When considering an alternative energy system, the very first thing that must be addressed is conservation. No matter how your energy is produced, it is cheaper to not use it in the first place.
Every dollar spent on conservation = five dollars spent on generation
With energy prices across North America skyrocketing, we are getting a lot of calls from customers who are on the grid, fed up with electricity or natural gas bills that are much higher than they were a year ago. What can they do? First thing to examine is conservation.
In any given household, a savings of upwards of 50% of the electric bill can be realized with very little effort, really. We are not suggesting that you turn all the heat off, do away with modern appliances and go back to candles! There are a lot of simple things that can be done with minimal effort::
Lighting can often be one of the largest consumers of power in a business of a home. Take a look around during the night time. Entire office towers are lit up. Houses have lights on in every single room. Here are a few simple suggestions:
These products below will help you determine how much electricity a given appliance is using. Great for intermittent loads such as refrigeration that is hard to determine exact power used.Heating
Heating is generally one of the largest single consumers of electricity. We are hearing stories on the news of people on fixed incomes that are not able to afford electricity for heat. This is a sad point that we have reached. There is, however, lots that you can do to reduce your heating bill.
of Canada Climate Change Site
Natural Resources Canada
Office of Energy Efficiency
of Portland's Office of Sustainable Development
Resources Canada Renewable Energy Division
Energy Council of Canada
United States Environmental
and Renewable Energy Network
Up? A Co-nect energy project for grades 4-10.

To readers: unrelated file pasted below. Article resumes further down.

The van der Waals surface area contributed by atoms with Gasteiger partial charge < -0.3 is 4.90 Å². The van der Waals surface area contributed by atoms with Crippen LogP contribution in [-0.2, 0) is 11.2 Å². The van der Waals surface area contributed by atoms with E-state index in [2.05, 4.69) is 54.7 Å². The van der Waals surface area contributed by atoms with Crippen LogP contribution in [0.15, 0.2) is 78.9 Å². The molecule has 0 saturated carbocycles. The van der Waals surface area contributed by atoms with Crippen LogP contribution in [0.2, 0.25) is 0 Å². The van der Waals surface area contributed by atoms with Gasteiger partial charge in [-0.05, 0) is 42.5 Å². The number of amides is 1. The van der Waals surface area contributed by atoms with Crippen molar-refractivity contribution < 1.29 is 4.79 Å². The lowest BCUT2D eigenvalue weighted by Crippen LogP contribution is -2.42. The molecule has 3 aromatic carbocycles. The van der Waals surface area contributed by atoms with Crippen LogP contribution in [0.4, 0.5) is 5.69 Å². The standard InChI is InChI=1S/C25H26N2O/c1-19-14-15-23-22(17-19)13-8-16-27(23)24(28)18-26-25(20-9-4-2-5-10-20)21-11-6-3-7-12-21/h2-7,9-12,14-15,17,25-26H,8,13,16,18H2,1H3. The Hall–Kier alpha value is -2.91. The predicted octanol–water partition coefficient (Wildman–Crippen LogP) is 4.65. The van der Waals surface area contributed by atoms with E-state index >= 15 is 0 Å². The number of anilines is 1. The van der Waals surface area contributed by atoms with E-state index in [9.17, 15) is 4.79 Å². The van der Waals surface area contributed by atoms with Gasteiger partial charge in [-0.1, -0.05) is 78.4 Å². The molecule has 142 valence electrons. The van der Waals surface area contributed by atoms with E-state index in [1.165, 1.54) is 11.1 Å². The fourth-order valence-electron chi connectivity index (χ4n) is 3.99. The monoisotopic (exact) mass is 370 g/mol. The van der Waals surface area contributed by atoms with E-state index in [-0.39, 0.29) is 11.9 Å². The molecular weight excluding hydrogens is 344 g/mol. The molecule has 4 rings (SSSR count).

But never again will electricity be so cruelly ignored! This four week Co-nect online project gives students everywhere the opportunity to truly appreciate the wonders of electricity.
Through this project, students monitor electricity use in their school, compare this data with other schools, develop and implement a conservation plan, and try to significantly curtail electricity use and spending
Energy Consumption of Major Household Appliances Marketed in Canada - Trends for 1990-1997, April 2000
This report outlines the changes in the energy use and distribution of major household appliances, based on the actual distribution of the various types of appliances marketed in Canada between 1990 and 1997, using data collected through the cooperation of the Canadian Appliance Manufacturers Association (CAMA). Each chapter in this report covers a specific type of appliance: refrigerators, clothes dryers, clothes washers, dishwashers and ranges.
This guide provides information on the latest energy-efficient technologies, practices, and approaches that can help small retailers save money and strengthen their business. Implementing some of the efficiency measures suggested in this book can help retailers achieve energy savings.
The Special Surveys Division of Statistics Canada conducted the 1997
Survey of Household Energy Use (SHEU-1997) for the Office of Energy Efficiency
(OEE) of Natural Resources Canada. This report presents the results of
the recent survey while referring to data obtained from other sources,